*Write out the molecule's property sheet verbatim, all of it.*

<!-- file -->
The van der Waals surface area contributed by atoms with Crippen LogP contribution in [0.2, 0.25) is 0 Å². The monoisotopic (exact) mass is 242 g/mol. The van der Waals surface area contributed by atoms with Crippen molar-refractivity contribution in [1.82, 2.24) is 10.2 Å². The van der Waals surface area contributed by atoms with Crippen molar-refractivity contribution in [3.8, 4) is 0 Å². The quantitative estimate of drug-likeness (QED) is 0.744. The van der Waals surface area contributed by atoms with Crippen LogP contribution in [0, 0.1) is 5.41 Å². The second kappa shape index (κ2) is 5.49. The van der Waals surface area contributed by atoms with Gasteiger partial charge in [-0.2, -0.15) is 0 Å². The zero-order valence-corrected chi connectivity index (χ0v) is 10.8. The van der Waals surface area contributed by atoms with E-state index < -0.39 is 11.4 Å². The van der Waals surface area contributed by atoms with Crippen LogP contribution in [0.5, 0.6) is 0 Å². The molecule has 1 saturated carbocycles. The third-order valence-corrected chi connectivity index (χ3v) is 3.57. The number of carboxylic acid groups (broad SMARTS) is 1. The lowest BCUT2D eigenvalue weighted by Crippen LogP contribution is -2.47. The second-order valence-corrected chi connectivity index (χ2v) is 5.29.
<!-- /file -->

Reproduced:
The van der Waals surface area contributed by atoms with Crippen LogP contribution in [0.2, 0.25) is 0 Å². The monoisotopic (exact) mass is 242 g/mol. The van der Waals surface area contributed by atoms with Crippen molar-refractivity contribution in [1.82, 2.24) is 10.2 Å². The van der Waals surface area contributed by atoms with Crippen molar-refractivity contribution in [3.8, 4) is 0 Å². The quantitative estimate of drug-likeness (QED) is 0.744. The van der Waals surface area contributed by atoms with Crippen LogP contribution in [0, 0.1) is 5.41 Å². The second kappa shape index (κ2) is 5.49. The van der Waals surface area contributed by atoms with Gasteiger partial charge in [-0.2, -0.15) is 0 Å². The zero-order valence-corrected chi connectivity index (χ0v) is 10.8. The van der Waals surface area contributed by atoms with E-state index < -0.39 is 11.4 Å². The van der Waals surface area contributed by atoms with Crippen LogP contribution in [0.5, 0.6) is 0 Å². The molecule has 1 saturated carbocycles. The third-order valence-corrected chi connectivity index (χ3v) is 3.57. The number of carboxylic acid groups (broad SMARTS) is 1. The lowest BCUT2D eigenvalue weighted by Crippen LogP contribution is -2.47. The second-order valence-corrected chi connectivity index (χ2v) is 5.29.